Canvas :: Murray Frederick’s Salt

October 31st 2011

I didn’t walk into the Australian Centre for Photography intending to review Murray Fredericks Salt exhibition. It was Saturday on Oxford Street and as I was perusing strappy sandals, I thought I’d mix in a little culture to make myself feel better about purchases I couldn’t afford. Maybe I should always view art: spontaneously, because I can’t remember ever feeling this awe-struck by photography.

Of course nothing about Fredericks’ photographs is spontaneous. In fact, they take about five hours for one photo to be captured. Eight years in the making, Salt is the results of Fredericks’ continuous solo camping trips to the centre of Lake Eyre, where the salt plains lie. Here he sets up a number of different cameras, leaving them for hours on end to capture the landscape and weather’s movement.

I walked into the gallery to find a massive canvas filled with an infinite landscape of red raw ground puckered with tessellating salt patterns. The sky was an expansive, overcast canopy over a small tent, and abandoned bicycle was the only thing marking this dystopian horizon. And I thought to myself ‘hey Australian Centre for Photography, cool watercolour exhibit.’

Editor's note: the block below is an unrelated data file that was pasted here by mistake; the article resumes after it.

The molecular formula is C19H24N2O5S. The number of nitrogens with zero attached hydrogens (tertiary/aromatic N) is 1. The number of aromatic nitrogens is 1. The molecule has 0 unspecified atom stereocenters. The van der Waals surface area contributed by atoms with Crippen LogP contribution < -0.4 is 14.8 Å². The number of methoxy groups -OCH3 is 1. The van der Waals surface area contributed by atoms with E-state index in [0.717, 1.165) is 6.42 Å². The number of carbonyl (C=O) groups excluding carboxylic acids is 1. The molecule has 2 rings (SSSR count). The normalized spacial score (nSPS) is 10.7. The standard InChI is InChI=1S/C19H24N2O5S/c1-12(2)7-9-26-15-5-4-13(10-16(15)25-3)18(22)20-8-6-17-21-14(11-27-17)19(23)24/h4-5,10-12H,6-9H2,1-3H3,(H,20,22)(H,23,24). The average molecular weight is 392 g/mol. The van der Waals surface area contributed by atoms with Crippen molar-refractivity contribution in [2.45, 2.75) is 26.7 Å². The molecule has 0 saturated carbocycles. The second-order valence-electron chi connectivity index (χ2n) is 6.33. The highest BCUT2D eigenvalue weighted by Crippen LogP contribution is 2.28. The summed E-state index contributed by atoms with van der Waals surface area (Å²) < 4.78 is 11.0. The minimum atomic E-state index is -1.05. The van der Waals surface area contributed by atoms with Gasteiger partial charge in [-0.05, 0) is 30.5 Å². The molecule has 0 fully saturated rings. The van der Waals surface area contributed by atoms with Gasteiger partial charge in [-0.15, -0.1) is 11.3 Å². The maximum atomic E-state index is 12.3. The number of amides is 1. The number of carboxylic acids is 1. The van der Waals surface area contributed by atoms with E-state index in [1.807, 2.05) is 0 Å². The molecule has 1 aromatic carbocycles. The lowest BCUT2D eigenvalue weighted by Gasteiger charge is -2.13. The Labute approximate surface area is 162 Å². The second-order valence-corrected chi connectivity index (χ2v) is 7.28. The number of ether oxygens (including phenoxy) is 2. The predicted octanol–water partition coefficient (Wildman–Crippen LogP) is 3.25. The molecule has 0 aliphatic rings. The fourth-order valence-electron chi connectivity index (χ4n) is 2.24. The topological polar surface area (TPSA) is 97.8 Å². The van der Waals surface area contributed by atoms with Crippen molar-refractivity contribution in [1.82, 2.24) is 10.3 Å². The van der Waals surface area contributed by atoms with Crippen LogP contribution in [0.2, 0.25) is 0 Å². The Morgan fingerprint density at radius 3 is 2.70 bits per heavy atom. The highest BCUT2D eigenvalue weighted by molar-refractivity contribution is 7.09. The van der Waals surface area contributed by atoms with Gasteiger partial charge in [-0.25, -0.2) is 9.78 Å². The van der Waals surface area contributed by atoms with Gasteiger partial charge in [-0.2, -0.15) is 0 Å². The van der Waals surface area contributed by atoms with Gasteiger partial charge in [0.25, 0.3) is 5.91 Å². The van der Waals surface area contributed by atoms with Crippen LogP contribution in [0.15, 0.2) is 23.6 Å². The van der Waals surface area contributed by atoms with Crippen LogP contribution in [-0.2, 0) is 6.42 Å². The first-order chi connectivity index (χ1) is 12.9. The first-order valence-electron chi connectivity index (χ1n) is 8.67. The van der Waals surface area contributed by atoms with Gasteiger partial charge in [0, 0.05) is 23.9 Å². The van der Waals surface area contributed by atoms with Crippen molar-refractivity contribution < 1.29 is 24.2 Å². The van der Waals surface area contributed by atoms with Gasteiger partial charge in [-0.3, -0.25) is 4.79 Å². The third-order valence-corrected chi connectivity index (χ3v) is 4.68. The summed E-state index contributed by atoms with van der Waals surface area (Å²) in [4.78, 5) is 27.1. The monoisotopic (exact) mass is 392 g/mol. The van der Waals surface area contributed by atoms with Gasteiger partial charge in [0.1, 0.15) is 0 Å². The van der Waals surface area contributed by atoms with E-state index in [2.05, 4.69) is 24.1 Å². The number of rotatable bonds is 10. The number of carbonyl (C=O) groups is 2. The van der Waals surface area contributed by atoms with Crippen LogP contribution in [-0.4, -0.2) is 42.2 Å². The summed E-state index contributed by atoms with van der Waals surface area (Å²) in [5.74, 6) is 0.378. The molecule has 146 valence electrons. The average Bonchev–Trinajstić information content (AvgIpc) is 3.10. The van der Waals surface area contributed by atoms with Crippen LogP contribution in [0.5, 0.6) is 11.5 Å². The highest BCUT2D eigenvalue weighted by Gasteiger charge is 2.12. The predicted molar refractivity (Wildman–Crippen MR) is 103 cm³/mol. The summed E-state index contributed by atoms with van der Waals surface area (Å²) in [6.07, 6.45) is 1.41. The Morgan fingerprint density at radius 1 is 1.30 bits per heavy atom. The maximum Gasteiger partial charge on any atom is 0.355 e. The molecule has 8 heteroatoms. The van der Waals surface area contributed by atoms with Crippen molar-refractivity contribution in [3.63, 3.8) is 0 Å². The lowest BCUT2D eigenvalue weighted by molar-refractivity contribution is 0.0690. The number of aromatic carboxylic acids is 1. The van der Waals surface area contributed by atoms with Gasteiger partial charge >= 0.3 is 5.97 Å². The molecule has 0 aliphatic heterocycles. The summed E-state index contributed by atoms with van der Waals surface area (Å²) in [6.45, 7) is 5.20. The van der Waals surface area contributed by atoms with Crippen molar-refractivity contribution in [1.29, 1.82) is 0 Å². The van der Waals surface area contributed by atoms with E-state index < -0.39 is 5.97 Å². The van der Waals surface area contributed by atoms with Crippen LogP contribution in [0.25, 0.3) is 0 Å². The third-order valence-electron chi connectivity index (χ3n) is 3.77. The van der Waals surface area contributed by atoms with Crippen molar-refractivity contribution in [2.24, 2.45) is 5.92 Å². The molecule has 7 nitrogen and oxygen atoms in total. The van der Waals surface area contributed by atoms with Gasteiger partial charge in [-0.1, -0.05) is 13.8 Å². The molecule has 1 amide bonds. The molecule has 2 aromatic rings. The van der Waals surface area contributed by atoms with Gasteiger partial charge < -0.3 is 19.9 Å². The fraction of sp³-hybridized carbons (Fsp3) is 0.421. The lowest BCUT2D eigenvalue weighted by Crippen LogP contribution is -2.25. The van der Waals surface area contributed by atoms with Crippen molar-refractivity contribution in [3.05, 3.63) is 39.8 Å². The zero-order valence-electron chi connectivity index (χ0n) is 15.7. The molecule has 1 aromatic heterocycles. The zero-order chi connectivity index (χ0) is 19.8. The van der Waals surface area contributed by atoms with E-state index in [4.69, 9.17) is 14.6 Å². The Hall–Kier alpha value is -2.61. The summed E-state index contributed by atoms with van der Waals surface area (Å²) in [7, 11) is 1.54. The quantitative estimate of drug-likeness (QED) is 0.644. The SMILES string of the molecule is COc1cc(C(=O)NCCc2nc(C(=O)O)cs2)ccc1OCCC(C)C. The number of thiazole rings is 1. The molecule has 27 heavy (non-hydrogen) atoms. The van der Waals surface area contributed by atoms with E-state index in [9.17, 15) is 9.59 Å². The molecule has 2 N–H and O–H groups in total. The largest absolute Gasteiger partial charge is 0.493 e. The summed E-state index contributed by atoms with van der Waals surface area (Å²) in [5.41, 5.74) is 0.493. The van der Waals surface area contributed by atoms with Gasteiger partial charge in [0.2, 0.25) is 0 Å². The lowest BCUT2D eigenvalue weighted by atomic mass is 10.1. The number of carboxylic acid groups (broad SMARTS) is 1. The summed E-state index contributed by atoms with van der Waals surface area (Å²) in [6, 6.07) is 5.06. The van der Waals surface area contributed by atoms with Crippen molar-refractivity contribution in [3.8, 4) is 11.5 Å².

How wrong I was. They were not watercolours, but phenomenal photographs. I was walking up to the works trying to find brushstrokes, because I could not believe photos could look so luminous, so painterly.

Fredericks’ focus is on the definition of space. He photographs landscapes, not merely as the background, but subject of the work. He takes what some might think is a ‘boring’ vista of endless, empty land and just sets it alight with such colour, you couldn’t imagine. Fredericks takes the uninhabited and fills it with this quiet yet powerful energy that resides in the clouds, the expanse of the land, the movement of light.

If there was an exhibit that makes you appreciate the flush and vitality of the Australian desert and especially light and colour in general, this is it. Afterwards I found myself looking up at the sky, wondering how Fredericks had captured what I thought could never be reproduced.

Go and check out Salt by Murray Fredericks at ACP. You will not regret it.

It’s showing until November 19th at the Australian Centre for Photography, 257 Oxford St.


Read more from Nick La Rosa